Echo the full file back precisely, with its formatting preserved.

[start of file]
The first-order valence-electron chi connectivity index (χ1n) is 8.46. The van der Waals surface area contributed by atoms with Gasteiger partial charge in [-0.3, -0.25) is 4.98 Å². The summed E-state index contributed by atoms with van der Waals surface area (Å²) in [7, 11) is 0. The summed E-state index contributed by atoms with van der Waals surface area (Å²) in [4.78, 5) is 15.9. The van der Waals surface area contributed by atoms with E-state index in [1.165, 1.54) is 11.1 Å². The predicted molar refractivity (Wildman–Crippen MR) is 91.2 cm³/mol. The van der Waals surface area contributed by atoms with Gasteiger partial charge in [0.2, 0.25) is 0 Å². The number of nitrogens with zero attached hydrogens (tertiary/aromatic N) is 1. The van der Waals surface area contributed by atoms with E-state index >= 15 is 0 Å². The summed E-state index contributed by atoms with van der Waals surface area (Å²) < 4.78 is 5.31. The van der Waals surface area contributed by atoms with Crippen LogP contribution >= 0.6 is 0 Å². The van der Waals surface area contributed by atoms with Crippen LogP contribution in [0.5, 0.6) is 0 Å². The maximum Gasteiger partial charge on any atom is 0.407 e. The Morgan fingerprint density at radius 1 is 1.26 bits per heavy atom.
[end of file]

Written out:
The first-order valence-electron chi connectivity index (χ1n) is 8.46. The van der Waals surface area contributed by atoms with Gasteiger partial charge in [-0.3, -0.25) is 4.98 Å². The summed E-state index contributed by atoms with van der Waals surface area (Å²) in [7, 11) is 0. The summed E-state index contributed by atoms with van der Waals surface area (Å²) in [4.78, 5) is 15.9. The van der Waals surface area contributed by atoms with E-state index in [1.165, 1.54) is 11.1 Å². The predicted molar refractivity (Wildman–Crippen MR) is 91.2 cm³/mol. The van der Waals surface area contributed by atoms with Gasteiger partial charge in [0.2, 0.25) is 0 Å². The number of nitrogens with zero attached hydrogens (tertiary/aromatic N) is 1. The van der Waals surface area contributed by atoms with E-state index >= 15 is 0 Å². The summed E-state index contributed by atoms with van der Waals surface area (Å²) < 4.78 is 5.31. The van der Waals surface area contributed by atoms with Crippen LogP contribution >= 0.6 is 0 Å². The van der Waals surface area contributed by atoms with Crippen LogP contribution in [0.5, 0.6) is 0 Å². The maximum Gasteiger partial charge on any atom is 0.407 e. The Morgan fingerprint density at radius 1 is 1.26 bits per heavy atom.